This questionnaire, which is composed of two parts, aims to examine AI learners’ perceptions of online learning. The information will be kept confidential and will be used just for research purposes. Thank you very much in advance for your time and cooperation.

PART A: Personal data.


Gender: female ☐ male ☐.

PART B. Please read each statement and tick the response that best describes your perception for online learning as an AI student:

1 = Strongly Disagree.

2 = Disagree.

3 = No idea.

4 = Agree.

5 = Strongly Agree.

Keywords: Microsoft teams, AI classrooms, online learning, student perceptions, digital education Microsoft teams, digital education, educational atmosphere, communication

Citation: Sadegh-Zadeh S-A, Movahhedi T, Hajiyavand AM and Dearn KD (2023) Exploring undergraduates’ perceptions of and engagement in an AI-enhanced online course. Front. Educ. 8:1252543. doi: 10.3389/feduc.2023.1252543

Received: 03 July 2023; Accepted: 07 November 2023;
Published: 20 December 2023.

Edited by:

Janice Thorpe, University of Colorado Colorado Springs, United States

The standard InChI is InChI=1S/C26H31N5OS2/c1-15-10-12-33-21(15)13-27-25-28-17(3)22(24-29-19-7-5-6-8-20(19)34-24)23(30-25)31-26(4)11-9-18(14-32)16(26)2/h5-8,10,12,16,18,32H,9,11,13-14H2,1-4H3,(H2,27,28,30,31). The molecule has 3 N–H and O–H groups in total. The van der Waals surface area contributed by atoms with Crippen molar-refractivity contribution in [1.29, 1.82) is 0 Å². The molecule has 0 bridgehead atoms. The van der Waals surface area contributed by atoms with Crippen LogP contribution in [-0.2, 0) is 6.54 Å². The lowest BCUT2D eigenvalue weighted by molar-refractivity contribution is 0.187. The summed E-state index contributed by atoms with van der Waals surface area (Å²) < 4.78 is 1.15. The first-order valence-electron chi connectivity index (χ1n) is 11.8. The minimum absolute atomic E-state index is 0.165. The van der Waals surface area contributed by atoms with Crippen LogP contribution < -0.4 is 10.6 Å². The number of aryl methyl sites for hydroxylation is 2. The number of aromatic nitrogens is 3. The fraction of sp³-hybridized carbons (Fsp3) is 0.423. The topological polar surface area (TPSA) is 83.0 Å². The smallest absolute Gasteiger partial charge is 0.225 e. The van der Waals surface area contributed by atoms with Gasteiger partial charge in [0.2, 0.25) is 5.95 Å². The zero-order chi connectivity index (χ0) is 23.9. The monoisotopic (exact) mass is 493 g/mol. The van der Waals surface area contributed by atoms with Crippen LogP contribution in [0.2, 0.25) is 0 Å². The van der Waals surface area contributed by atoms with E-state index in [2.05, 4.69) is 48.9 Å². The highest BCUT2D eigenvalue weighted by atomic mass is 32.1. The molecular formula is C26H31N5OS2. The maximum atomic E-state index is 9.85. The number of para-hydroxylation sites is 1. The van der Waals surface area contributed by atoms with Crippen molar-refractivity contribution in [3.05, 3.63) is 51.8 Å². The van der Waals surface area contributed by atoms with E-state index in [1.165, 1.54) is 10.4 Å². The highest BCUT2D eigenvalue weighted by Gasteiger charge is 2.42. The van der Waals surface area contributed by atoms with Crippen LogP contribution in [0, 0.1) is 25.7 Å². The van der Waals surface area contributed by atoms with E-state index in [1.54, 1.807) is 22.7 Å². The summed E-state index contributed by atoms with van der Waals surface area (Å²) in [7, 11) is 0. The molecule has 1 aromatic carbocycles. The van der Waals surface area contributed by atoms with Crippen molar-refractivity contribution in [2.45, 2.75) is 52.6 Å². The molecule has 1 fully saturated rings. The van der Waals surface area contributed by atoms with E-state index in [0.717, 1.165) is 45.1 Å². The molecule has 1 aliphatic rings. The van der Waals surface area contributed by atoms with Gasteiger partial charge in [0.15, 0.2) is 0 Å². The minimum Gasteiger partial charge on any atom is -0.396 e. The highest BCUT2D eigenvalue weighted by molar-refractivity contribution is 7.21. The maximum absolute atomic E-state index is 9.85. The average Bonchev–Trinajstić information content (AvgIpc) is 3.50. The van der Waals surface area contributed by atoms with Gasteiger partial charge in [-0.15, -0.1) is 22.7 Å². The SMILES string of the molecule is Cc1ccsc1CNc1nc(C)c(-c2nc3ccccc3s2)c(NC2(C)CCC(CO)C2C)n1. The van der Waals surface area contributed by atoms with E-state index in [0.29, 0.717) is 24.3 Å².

Reviewed by:

Sherwyn Morreale, University of Colorado Colorado Springs, United States
Phil Backlund, Central Washington University, United States

Copyright © 2023 Sadegh-Zadeh, Movahhedi, Hajiyavand and Dearn. This is an open-access article distributed under the terms of the Creative Commons Attribution License (CC BY). The use, distribution or reproduction in other forums is permitted, provided the original author(s) and the copyright owner(s) are credited and that the original publication in this journal is cited, in accordance with accepted academic practice. No use, distribution or reproduction is permitted which does not comply with these terms.

*Correspondence: Seyed-Ali Sadegh-Zadeh,; Amir M. Hajiyavand,